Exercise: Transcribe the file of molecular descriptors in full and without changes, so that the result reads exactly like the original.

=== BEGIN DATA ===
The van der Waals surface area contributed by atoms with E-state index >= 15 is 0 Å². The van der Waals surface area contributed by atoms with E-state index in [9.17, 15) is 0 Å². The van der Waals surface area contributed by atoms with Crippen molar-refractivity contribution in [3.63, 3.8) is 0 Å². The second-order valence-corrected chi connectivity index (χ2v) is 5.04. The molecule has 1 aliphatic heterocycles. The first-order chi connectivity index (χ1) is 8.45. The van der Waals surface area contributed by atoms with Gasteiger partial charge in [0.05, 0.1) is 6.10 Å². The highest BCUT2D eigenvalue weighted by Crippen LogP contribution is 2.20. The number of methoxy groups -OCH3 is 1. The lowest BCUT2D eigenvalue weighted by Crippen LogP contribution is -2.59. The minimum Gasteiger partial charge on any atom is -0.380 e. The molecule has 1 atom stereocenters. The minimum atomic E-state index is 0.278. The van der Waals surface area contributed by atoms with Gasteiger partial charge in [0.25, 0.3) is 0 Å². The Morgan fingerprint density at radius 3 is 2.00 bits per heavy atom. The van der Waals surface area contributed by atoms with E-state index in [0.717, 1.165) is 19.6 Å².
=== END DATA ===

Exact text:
The van der Waals surface area contributed by atoms with E-state index >= 15 is 0 Å². The van der Waals surface area contributed by atoms with E-state index in [9.17, 15) is 0 Å². The van der Waals surface area contributed by atoms with Crippen molar-refractivity contribution in [3.63, 3.8) is 0 Å². The second-order valence-corrected chi connectivity index (χ2v) is 5.04. The molecule has 1 aliphatic heterocycles. The first-order chi connectivity index (χ1) is 8.45. The van der Waals surface area contributed by atoms with Gasteiger partial charge in [0.05, 0.1) is 6.10 Å². The highest BCUT2D eigenvalue weighted by Crippen LogP contribution is 2.20. The number of methoxy groups -OCH3 is 1. The lowest BCUT2D eigenvalue weighted by Crippen LogP contribution is -2.59. The minimum Gasteiger partial charge on any atom is -0.380 e. The molecule has 1 atom stereocenters. The minimum atomic E-state index is 0.278. The van der Waals surface area contributed by atoms with Gasteiger partial charge in [0.25, 0.3) is 0 Å². The Morgan fingerprint density at radius 3 is 2.00 bits per heavy atom. The van der Waals surface area contributed by atoms with E-state index in [0.717, 1.165) is 19.6 Å².